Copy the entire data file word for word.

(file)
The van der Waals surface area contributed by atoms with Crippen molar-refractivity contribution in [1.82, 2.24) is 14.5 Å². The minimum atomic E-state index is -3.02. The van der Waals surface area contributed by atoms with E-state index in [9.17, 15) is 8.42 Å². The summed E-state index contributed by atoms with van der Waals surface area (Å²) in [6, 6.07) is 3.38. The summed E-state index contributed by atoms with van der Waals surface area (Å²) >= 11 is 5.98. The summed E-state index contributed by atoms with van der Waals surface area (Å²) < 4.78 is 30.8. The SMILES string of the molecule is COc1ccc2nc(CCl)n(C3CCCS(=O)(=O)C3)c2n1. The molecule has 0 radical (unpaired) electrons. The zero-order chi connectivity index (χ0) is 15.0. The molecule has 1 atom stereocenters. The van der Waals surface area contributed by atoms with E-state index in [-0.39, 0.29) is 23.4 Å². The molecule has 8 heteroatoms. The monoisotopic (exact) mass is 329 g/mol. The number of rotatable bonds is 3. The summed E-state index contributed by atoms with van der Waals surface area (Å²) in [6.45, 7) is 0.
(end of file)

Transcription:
The van der Waals surface area contributed by atoms with Crippen molar-refractivity contribution in [1.82, 2.24) is 14.5 Å². The minimum atomic E-state index is -3.02. The van der Waals surface area contributed by atoms with E-state index in [9.17, 15) is 8.42 Å². The summed E-state index contributed by atoms with van der Waals surface area (Å²) in [6, 6.07) is 3.38. The summed E-state index contributed by atoms with van der Waals surface area (Å²) >= 11 is 5.98. The summed E-state index contributed by atoms with van der Waals surface area (Å²) < 4.78 is 30.8. The SMILES string of the molecule is COc1ccc2nc(CCl)n(C3CCCS(=O)(=O)C3)c2n1. The molecule has 0 radical (unpaired) electrons. The zero-order chi connectivity index (χ0) is 15.0. The molecule has 1 atom stereocenters. The van der Waals surface area contributed by atoms with E-state index in [-0.39, 0.29) is 23.4 Å². The molecule has 8 heteroatoms. The monoisotopic (exact) mass is 329 g/mol. The number of rotatable bonds is 3. The summed E-state index contributed by atoms with van der Waals surface area (Å²) in [6.45, 7) is 0.